Other means for generating harmonics exist such as through the use of fiber optic or photonic processing of an input pulse in a series of optical components. Problems with the fiber optic approach however include the expense and complicated nature of the equipment, excess power consumption and the relative unsuitability of the approach for use in a small scale integrated application.

In general some prior art approaches exist to generate sharp edges, however these approaches include simply shaping of existing pulse trains, use of DC level shifts, and the like. Other approaches involve the use of a stub to generate a reflected signal for edge sharpening. However such approaches disrupt the transmission line impedance properties of the system and can cause circuit matching problems and other anomalies over wider portions of the frequency band.

It would therefore be desirable for a comb generator having a high efficiency and high performance in high frequency applications. Such a comb generator could preferably provide a flat output spectrum in the desired harmonic frequency band and have little or no wasted energy in lower frequency harmonic bands.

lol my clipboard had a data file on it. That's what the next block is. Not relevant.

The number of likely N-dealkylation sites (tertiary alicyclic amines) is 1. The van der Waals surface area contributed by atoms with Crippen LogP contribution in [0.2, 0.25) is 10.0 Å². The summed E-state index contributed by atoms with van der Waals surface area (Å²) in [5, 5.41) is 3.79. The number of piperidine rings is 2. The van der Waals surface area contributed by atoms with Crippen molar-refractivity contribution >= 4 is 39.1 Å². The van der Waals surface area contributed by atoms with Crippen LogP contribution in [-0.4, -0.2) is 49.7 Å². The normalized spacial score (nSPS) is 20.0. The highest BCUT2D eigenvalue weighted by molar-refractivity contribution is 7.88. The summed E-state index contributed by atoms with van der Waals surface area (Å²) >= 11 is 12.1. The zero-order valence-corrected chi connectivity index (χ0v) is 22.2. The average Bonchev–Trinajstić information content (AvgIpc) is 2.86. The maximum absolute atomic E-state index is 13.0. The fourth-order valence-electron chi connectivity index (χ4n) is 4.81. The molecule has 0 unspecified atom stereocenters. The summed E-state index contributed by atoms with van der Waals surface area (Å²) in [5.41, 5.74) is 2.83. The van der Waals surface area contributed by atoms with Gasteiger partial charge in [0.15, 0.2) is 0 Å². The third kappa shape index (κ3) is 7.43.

BRIEF DESCRIPTION OF THE DRAWINGS

The accompanying figures, where like reference numerals refer to identical or functionally similar elements throughout the separate views and which together with the detailed description below, are incorporated in and form part of the specification, serve to further illustrate various embodiments and to explain various principles and advantages all in accordance with the present invention.

FIG. 1 is a diagram illustrating a typical comb generator system with an input signal and output spectrum.

FIG. 2 is a diagram illustrating a prior art generator using optical and electrical components.

FIG. 3 is a diagram illustrating an output spectrum associated with prior art generators.

FIG. 4 is a diagram illustrating an exemplary input signal and output spectrum in accordance with the invention.